|Born||Ivan Zakharovich Surikov
6 April 1841
Uglich, Yaroslavl, Russia
|Died||6 May 1880
Ivan Zakharovich Surikov (Russian: Ива́н Заха́рович Су́риков, April 6, 1841, Novosyolovo, Uglich, Yaroslavl, Russian Empire– May 6, 1880, Moscow) was a Russian self-taught peasant poet, best known for his folklore-influenced ballads, some of which were put to music by well-known composers (Tchaikovsky, Cui, Rimsky-Korsakov, Gretchaninov among them), while some ("Rowan", "Steppe" and others) became real folk songs.
Ivan Surikov was born in Novosyolovo village near Uglich, son of Zakhar Adrianovich Surikov, a rent-paying peasant who worked for Count Sheremetyev. Ivan spent the first eight years of his life in the village with his mother and grandmother, then in 1849 moved to Moscow where his father had started a small grocery shop at Ordynka. Neighbouring nuns taught the boy reading and writing; soon he became acquainted with Russian poetry and started to write himself, Aleksey Merzlyakov and Nikolay Tsyganov's songs providing the primary impulse. His father deemed book-reading to be harmful to good trader's mentality, but Ivan persisted in studying. In the late 1850s the shop went bust, and Zakhar Surikov returned to Novosyolovo, leaving the boy as an employee at a shop owned by his uncle, suffering from near-poverty and humiliation. In 1859 father returned to Moscow where he bought another shop and started trading in iron and coal, bringing his son in, as an aid.
In 1860 Ivan Surikov sent a notebook with his own verses to Aleksey Pleshcheyev and was encouraged by the poet's favorable response. "Originality, soulfulness and deep passion" were the qualities Pleshcheyev liked best. Also in 1860 Surikov married Maria Ermakova, a girl from a poor family, who proved to be his devoted friend and a great help in his life. In 1864 Ivan's mother died, his father remarried and life in the latter's house became unbearable. Ivan rented a flat with his wife, and from then on was making a living by taking part-time jobs, like that of a type-setter.
In the late 1860s Surikov met two poets, Alexander Levitov and Filipp Nefyodov, who helped him get his verses published in magazines like Delo, Otechestvennye Zapiski, and Semya i Shkola. In 1871 his debut collection Poems came out (to be re-issued in 1875 and 1877). The leftist critics greeted the newcomer but deplored the rather limited thematic scope (peasant's hardships, stepmother's cruelty, set marriages, etc.) of his work. In the early 1870s Surikov began corresponding with other self-taught poets from all over the country. The Rassvet (Sunrise) anthology came as a result, featuring poems by A.Bakulin, S.Derunov and D.Zharov among others. In 1875, he became a member of the Russian Literature Society (nominated by Fyodor Buslayev, and supported by Leo Tolstoy). His next project, a literary magazine exclusively for authors from the lower classes, failed to materialize. In the late 1870s Ivan Surikov fell ill with tuberculosis. He died in Moscow in 1880, at the peak of his creativity.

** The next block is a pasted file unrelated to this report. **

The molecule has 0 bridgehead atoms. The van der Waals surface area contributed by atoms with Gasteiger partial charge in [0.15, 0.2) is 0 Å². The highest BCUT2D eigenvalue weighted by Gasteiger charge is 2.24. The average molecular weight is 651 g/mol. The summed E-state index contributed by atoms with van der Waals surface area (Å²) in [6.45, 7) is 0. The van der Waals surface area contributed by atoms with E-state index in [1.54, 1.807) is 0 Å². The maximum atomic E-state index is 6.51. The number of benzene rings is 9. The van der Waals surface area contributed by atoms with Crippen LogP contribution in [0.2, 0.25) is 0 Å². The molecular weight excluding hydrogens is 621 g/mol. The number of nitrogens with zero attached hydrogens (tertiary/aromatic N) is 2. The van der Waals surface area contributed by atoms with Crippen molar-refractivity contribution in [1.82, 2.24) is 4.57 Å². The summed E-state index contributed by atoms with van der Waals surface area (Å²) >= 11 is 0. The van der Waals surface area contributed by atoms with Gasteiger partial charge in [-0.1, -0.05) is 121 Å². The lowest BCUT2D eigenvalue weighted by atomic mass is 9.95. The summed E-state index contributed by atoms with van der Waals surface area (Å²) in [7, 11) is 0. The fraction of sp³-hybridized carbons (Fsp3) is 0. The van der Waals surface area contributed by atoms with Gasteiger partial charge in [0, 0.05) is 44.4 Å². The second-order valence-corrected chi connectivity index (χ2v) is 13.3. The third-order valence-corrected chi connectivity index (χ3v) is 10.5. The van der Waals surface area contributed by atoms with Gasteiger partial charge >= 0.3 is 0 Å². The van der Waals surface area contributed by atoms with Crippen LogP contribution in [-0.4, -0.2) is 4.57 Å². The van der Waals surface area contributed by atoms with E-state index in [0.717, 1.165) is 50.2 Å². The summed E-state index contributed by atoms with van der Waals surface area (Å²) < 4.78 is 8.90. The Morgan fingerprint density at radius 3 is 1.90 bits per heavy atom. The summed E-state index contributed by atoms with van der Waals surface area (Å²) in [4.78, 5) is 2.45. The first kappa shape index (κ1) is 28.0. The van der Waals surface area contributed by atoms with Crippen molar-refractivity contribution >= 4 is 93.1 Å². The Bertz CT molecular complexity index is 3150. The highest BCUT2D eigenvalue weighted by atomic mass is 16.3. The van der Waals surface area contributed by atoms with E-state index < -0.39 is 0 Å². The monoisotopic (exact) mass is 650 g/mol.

Ivan Surikov's legacy is usually seen as part of the tradition set by the two major Russian folklorist poets, Aleksey Koltsov and Ivan Nikitin. Yet, while both of his spiritual forefathers employed traditional Russian folklore structures and motives as a template and, while being masters of the 'landscape poetry', could hardly be described as storytellers, Surikov's poems usually had plots and were full of drama, albeit of a simplistic brand, featuring only "strong", straightforward feelings, devoid of emotional undertones.
Koltsov and Nikitin prospered at a time when the popularity of classic folklore in Russia reached its peak; Surikov's legacy could be seen as set against the background of its decline, when frivolous and vulgar motifs were debasing folk tradition, now more part of the new proto-industrial culture rather than patriarchal rural Russia. Surikov, with his gallery of lower class urban characters (tailors, manual labourers, homeless people, wanderers) is often regarded as a founder of what later would be termed 'Russian urban romance'. His ballads were song-like in structure, and people who knew him remembered how he "tried out" each new piece by singing it aloud.
Surikov had his "peasant cycle" too, but again, its poems were generic, protagonists representing "the voice of the common people," rather than putting forward personal views. Being first and foremost a storyteller, Surikov never went for elaborate plotlines. Even the democratic press which supported the self-taught 'people's poet', deplored the narrowness of his artistic spectrum which embraced trials and tribulations only of the most trivial kind (hardships of poverty, grievances of set marriage, stepmother's cruelty, etc.).